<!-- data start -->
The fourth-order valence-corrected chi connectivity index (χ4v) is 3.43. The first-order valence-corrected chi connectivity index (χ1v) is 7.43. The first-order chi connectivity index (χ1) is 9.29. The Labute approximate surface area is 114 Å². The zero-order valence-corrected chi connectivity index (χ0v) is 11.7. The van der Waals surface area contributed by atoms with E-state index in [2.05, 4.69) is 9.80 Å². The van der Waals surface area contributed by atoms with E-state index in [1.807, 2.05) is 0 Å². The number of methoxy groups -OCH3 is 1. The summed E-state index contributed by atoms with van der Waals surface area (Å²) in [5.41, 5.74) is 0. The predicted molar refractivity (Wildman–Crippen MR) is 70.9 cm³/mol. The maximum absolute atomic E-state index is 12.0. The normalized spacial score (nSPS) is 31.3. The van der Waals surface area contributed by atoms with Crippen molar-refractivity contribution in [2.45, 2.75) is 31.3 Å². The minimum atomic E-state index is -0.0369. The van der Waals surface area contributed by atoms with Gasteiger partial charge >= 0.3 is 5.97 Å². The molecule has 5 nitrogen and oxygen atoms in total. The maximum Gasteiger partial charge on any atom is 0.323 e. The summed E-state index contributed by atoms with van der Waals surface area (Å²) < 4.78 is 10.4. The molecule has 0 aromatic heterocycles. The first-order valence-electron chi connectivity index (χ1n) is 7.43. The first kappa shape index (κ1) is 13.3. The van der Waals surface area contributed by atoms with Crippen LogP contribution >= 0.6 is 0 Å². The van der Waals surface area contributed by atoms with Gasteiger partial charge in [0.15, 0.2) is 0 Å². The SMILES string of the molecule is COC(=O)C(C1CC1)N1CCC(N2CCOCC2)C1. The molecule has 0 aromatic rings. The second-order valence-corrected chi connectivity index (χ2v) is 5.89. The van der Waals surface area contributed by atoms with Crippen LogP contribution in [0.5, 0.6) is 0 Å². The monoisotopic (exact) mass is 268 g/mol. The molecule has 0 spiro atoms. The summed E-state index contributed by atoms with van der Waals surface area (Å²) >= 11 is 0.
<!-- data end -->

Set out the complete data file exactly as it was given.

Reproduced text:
The fourth-order valence-corrected chi connectivity index (χ4v) is 3.43. The first-order valence-corrected chi connectivity index (χ1v) is 7.43. The first-order chi connectivity index (χ1) is 9.29. The Labute approximate surface area is 114 Å². The zero-order valence-corrected chi connectivity index (χ0v) is 11.7. The van der Waals surface area contributed by atoms with E-state index in [2.05, 4.69) is 9.80 Å². The van der Waals surface area contributed by atoms with E-state index in [1.807, 2.05) is 0 Å². The number of methoxy groups -OCH3 is 1. The summed E-state index contributed by atoms with van der Waals surface area (Å²) in [5.41, 5.74) is 0. The predicted molar refractivity (Wildman–Crippen MR) is 70.9 cm³/mol. The maximum absolute atomic E-state index is 12.0. The normalized spacial score (nSPS) is 31.3. The van der Waals surface area contributed by atoms with Crippen molar-refractivity contribution in [2.45, 2.75) is 31.3 Å². The minimum atomic E-state index is -0.0369. The van der Waals surface area contributed by atoms with Gasteiger partial charge >= 0.3 is 5.97 Å². The molecule has 5 nitrogen and oxygen atoms in total. The maximum Gasteiger partial charge on any atom is 0.323 e. The summed E-state index contributed by atoms with van der Waals surface area (Å²) < 4.78 is 10.4. The molecule has 0 aromatic heterocycles. The first-order valence-electron chi connectivity index (χ1n) is 7.43. The first kappa shape index (κ1) is 13.3. The van der Waals surface area contributed by atoms with Crippen LogP contribution >= 0.6 is 0 Å². The van der Waals surface area contributed by atoms with Gasteiger partial charge in [0.15, 0.2) is 0 Å². The SMILES string of the molecule is COC(=O)C(C1CC1)N1CCC(N2CCOCC2)C1. The molecule has 0 aromatic rings. The second-order valence-corrected chi connectivity index (χ2v) is 5.89. The van der Waals surface area contributed by atoms with Crippen LogP contribution in [0.5, 0.6) is 0 Å². The monoisotopic (exact) mass is 268 g/mol. The molecule has 0 spiro atoms. The summed E-state index contributed by atoms with van der Waals surface area (Å²) >= 11 is 0.